He estimated that before passing on the cost to customers, his Long Island clients paid an average of $1,050 a month in processing fees   — an expense that has grown with the proliferation of credit cards that give people travel points, cash back or other rewards for charging purchases. These types of cards tend to have higher processing rates, according to The Motley Fool.

American businesses paid $105.2 billion in fees last year to accept credit card payments, according to the Nilson Report, which publishes updates on the card and mobile payment industry. That's 25% more than firms spent in 2020 and 50.8% more than they paid five years before that, Nilson said.

Merchants must also pay to accept payments via debit card, but the fees are lower because the federal government has capped them for about a decade. Still, many businesses subject debit and credit card users to the same fees because distinguishing between the two and treating them differently would be too complicated, Tayne said. 

The industry draws from fee revenue to combat fraud and ensure networks can safely and quickly transfer money, according to the Electronic Payments Coalition, a trade group for credit card issuers and networks. The group's chairman  Jeff Tassey said credit card rewards programs induce enough spending to benefit everyone, including small businesses.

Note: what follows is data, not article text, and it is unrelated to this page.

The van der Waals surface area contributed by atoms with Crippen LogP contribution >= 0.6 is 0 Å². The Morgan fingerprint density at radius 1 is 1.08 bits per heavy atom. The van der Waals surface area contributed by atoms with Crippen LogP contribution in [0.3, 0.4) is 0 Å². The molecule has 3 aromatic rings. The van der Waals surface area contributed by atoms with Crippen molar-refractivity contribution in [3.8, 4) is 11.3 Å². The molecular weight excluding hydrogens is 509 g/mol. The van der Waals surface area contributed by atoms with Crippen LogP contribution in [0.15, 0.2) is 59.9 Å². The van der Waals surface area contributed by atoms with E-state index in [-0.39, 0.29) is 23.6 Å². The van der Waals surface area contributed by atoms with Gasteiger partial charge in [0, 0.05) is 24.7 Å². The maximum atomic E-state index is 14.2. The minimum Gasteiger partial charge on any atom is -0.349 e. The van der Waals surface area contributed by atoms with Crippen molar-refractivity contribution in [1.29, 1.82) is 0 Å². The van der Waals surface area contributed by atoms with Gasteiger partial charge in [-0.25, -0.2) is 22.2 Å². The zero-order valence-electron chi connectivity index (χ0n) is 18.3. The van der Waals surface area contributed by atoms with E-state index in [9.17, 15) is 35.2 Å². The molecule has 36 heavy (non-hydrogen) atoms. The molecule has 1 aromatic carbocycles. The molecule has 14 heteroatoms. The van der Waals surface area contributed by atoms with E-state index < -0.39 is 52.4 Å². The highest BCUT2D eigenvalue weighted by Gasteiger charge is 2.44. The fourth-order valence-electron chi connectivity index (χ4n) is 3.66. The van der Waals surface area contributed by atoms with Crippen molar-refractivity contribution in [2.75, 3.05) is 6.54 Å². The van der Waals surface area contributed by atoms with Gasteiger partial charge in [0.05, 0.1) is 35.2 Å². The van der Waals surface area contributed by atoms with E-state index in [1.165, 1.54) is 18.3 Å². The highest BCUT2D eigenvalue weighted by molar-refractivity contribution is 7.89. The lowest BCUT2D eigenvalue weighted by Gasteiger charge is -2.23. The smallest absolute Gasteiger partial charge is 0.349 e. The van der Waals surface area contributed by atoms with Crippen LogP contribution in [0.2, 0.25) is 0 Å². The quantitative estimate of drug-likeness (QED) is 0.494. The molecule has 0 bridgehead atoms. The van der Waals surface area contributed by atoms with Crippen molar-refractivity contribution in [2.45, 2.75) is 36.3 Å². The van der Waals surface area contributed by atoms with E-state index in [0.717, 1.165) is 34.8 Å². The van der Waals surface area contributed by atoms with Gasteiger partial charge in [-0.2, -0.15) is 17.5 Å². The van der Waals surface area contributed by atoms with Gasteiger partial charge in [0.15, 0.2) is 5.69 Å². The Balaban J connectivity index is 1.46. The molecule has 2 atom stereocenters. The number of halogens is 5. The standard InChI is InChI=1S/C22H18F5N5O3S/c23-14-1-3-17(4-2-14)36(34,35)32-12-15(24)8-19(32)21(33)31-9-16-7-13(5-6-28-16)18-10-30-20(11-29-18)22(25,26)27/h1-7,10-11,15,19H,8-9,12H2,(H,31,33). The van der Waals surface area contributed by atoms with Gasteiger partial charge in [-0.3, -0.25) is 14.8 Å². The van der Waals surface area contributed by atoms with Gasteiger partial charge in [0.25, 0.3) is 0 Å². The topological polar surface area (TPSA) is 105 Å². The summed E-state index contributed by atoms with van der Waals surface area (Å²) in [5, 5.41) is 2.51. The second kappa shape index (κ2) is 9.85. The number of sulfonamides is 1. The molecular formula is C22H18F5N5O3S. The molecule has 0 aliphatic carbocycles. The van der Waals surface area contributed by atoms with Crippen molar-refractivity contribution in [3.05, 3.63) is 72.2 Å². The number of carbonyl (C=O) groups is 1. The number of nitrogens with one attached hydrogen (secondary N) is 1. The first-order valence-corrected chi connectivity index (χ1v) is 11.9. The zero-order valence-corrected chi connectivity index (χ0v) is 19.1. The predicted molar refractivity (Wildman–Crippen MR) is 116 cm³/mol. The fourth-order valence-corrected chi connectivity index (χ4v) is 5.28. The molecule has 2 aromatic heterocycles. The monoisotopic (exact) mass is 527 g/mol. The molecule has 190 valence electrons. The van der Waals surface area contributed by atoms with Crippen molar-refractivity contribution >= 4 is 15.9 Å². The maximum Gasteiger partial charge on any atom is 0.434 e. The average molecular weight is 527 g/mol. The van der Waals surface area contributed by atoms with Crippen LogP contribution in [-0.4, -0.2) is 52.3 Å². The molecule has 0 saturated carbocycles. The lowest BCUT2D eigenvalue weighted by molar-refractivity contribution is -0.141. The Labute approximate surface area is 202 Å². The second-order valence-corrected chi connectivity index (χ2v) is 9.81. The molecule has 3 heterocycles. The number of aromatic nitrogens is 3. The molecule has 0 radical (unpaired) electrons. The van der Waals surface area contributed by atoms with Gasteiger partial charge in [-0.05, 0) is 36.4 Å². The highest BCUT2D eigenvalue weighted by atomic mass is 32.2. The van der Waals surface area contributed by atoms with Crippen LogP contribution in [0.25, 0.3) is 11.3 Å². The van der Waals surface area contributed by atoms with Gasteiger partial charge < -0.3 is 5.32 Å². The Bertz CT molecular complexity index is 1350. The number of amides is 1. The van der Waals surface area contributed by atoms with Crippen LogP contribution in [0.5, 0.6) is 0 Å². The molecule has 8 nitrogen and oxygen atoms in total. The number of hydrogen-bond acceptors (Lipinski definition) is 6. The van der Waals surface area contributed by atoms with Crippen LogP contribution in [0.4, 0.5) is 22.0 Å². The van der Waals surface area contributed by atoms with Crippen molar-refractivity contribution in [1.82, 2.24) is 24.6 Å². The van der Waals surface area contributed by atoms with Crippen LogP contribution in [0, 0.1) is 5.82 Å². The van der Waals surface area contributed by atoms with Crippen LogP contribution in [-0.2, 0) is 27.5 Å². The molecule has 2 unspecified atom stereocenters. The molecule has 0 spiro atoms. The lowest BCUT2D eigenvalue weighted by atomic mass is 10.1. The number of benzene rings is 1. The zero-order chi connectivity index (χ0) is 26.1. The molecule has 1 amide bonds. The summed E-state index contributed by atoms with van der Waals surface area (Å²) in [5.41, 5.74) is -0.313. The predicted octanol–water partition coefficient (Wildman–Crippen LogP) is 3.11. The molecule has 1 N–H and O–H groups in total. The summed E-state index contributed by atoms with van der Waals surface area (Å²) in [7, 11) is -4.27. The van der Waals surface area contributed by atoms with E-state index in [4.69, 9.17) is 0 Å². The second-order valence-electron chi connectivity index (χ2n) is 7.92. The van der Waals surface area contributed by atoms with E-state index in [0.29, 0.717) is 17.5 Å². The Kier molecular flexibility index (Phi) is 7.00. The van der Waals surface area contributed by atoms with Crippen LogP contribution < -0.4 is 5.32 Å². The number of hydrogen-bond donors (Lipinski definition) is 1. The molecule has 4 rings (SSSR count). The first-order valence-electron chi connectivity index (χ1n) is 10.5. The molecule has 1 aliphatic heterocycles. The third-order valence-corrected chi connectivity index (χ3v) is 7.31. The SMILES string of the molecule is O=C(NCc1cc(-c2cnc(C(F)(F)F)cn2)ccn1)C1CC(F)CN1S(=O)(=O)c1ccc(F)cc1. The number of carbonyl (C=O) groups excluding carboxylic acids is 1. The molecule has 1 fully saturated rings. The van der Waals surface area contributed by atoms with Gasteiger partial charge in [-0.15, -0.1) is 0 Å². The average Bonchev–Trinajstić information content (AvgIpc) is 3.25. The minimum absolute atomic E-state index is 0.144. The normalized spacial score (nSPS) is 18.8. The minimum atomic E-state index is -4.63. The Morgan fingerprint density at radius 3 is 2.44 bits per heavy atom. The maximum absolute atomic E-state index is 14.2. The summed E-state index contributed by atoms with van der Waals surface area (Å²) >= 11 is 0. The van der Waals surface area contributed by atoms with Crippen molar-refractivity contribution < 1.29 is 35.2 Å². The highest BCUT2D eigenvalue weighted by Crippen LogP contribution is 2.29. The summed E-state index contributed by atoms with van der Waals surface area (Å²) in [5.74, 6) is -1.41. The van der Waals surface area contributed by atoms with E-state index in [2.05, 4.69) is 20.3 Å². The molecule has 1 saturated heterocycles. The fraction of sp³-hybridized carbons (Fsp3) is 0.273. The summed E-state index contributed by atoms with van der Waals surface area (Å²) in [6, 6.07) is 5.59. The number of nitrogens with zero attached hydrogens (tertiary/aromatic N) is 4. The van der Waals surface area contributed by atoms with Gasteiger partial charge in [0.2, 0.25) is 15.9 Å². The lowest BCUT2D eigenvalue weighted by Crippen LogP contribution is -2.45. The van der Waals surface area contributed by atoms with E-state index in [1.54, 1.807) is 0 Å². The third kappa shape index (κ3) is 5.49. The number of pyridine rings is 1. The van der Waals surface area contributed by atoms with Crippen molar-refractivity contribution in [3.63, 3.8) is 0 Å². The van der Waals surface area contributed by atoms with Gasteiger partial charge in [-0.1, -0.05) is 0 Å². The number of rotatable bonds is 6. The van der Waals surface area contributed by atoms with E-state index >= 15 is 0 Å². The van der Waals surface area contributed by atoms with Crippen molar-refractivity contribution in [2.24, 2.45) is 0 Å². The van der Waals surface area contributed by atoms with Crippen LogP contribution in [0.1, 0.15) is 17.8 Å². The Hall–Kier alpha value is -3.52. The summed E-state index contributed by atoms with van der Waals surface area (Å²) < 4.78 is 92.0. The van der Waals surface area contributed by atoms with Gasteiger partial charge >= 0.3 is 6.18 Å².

Swipe fees became too much for Capo Ristorante in Franklin Square during the pandemic, owner Paul Capoziello said. Processing costs were sometimes more than the restaurant's rent, he said. Demand for delivery skyrocketed and nearly all customers paid with plastic; today, about 87% do, Capoziello estimated. 

A fire destroyed Capo's prior location and Capoziello tacked a 4% fee onto credit card bills when he reopened the restaurant in Franklin Square last year. Keeping a less expensive cash option for those on a budget seemed better than raising his prices across the board, Capoziello said. He said the shift went over fine with customers. 

“Uber Eats, DoorDash — people choose to get deliveries of food from them, and they pay 30% more to get it delivered,” said Capoziello, of Franklin Square. “If they come in and get it or they’re ordering it from me, what’s another 4%?”